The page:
Totem Ocean Trailer Express (TOTE) said it will convert its two "Orca class" trailer ships to run on liquefied natural gas to make them "among the cleanest in the world."
TOTE says in an article in its company magazine that engineering, design and installation of new engine kits and construction of an LNG plant will take about five years and $84 million.
The company uses the two ships, Midnight Sun
and North Star,
to offer twice weekly service between Tacoma, Wash. and Anchorage, Alaska.
The company said on Friday that it has received a permit from the Coast Guard providing a conditional waiver from requirements to burn 1 percent sulfur fuel in the Emissions
Control Area while it makes the conversions. On Aug. 1 the Coast Guard began enforcement of the MARPOL Annex VI
regulation 14.4 that requires use of 1 percent sulfur fuel while the industry pursues conversion of its vessels to
alternative fuels. MARPOL regulations allow as much as 3.5 percent sulfur in bunker fuel in areas outside ECAs.
TOTE said that to its knowledge, "this will be the first conversion in
the world of vessels of this type."
"While LNG has been used in the European short-sea shipping market for some time, TOTE would be the first to convert a large ocean-going vessel to natural gas," the company added.
The company said conversion to LNG would allow it to exceed the sulfur
reduction goals of the ECA by 95 percent and result in significant reductions in particulate matter, nitrogen oxides
and carbon dioxide.
John Parrott, president of TOTE, said in the magazine, “We have a
conversion plan that will essentially overhaul the engines with no
impacts to our service schedule. Most of the work will be done underway -
it’s going to be amazing to see.”
The company said the benefits from conversion would "continue to accrue
and compound over the next thirty years or longer" as the shoreside LNG
infrastructure needed for the project "may help other
transportation industries in Puget Sound follow TOTE in converting to
LNG. This could result in a significant increase in air quality
throughout the Puget Sound region."
TOTE said it's working with organizations in Tacoma "to establish LNG distribution and fueling systems, which will require extensive coordination and construction activities and significant public and private investment."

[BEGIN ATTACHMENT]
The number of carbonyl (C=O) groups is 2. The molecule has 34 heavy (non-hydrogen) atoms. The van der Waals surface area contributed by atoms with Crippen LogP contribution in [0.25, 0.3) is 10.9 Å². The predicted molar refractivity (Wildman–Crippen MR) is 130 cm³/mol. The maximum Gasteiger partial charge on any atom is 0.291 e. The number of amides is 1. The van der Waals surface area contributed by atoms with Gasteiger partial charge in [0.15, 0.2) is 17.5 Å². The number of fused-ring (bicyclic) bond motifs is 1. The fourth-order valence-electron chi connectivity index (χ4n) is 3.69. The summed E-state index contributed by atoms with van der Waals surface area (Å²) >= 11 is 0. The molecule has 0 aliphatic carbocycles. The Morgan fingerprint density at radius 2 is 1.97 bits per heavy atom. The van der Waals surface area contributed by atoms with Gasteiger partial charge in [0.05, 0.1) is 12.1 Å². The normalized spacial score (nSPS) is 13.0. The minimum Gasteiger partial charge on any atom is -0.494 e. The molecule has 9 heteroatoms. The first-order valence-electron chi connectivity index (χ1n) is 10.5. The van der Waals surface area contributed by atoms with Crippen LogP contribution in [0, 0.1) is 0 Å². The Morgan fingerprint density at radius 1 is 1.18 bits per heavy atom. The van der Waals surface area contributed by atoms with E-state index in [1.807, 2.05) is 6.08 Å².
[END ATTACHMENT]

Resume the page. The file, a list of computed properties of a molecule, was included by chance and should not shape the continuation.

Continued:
“The Port of Tacoma has been supportive, as have industry partners who are anxious to have such a large anchor customer for LNG in the area,”
said Phil Morrell, vice president of marine and terminal operations for TOTE. “Building an LNG facility in this area would be a major boon for the region, and is largely dependent on there being a large customer like TOTE to make it possible.”
TOTE said it is working with the natural gas and electrical utility Puget Sound Energy (PSE) to provide a shoreside LNG fuel operation.
It quotes Kimberly Harris, president and CEO of PSE, as saying "with TOTE taking the shipping industry’s lead in pursuing natural gas as a low-cost, low-emissions fuel, Puget Sound Energy is well positioned to be a local partner in developing the best available LNG technology and facilities for marine customers.” She said the LNG facility would supply not only marine vessels, but all of the utility's customers.
TOTE noted that the two ORCA class ships, built in 2003, were equipped in 2010 with equipment giving them the ability to "cold iron." Whenever the ships are at the dock in Tacoma, they can turn off their engines and plug into the shoreside electric grid.
TOTE said conversion will allow it to use North American natural gas supplies, limiting dependence on foreign oil sources.
"Timing is everything, as LNG only recently emerged as a credible alternative to diesel propulsion for large ocean going commercial vessels and most marine engine manufacturers and shipyards around the world are now working on LNG designs," the company said. - Chris Dupin